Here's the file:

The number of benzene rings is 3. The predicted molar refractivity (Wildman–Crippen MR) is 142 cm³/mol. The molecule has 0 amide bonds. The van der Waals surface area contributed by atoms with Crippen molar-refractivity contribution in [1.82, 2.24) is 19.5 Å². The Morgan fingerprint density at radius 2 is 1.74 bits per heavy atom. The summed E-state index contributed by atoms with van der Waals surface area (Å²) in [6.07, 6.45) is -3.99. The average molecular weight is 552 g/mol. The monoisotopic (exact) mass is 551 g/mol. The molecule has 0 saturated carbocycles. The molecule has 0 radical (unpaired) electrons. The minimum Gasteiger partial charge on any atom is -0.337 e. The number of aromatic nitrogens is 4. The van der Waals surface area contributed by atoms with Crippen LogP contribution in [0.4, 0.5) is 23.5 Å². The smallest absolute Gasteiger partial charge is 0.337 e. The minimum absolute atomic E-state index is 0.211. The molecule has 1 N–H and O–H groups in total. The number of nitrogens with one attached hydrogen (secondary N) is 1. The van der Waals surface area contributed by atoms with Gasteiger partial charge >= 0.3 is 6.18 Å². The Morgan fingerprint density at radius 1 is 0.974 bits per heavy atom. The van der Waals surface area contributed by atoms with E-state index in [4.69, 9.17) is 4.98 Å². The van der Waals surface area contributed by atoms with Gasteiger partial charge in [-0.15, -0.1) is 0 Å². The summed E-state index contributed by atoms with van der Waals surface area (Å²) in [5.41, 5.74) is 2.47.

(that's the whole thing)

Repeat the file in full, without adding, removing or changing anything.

The number of benzene rings is 3. The predicted molar refractivity (Wildman–Crippen MR) is 142 cm³/mol. The molecule has 0 amide bonds. The van der Waals surface area contributed by atoms with Crippen molar-refractivity contribution in [1.82, 2.24) is 19.5 Å². The Morgan fingerprint density at radius 2 is 1.74 bits per heavy atom. The summed E-state index contributed by atoms with van der Waals surface area (Å²) in [6.07, 6.45) is -3.99. The average molecular weight is 552 g/mol. The monoisotopic (exact) mass is 551 g/mol. The molecule has 0 saturated carbocycles. The molecule has 0 radical (unpaired) electrons. The minimum Gasteiger partial charge on any atom is -0.337 e. The number of aromatic nitrogens is 4. The van der Waals surface area contributed by atoms with Crippen LogP contribution in [0.4, 0.5) is 23.5 Å². The smallest absolute Gasteiger partial charge is 0.337 e. The minimum absolute atomic E-state index is 0.211. The molecule has 1 N–H and O–H groups in total. The number of nitrogens with one attached hydrogen (secondary N) is 1. The van der Waals surface area contributed by atoms with Gasteiger partial charge >= 0.3 is 6.18 Å². The Morgan fingerprint density at radius 1 is 0.974 bits per heavy atom. The van der Waals surface area contributed by atoms with E-state index in [4.69, 9.17) is 4.98 Å². The van der Waals surface area contributed by atoms with Gasteiger partial charge in [-0.15, -0.1) is 0 Å². The summed E-state index contributed by atoms with van der Waals surface area (Å²) in [5.41, 5.74) is 2.47.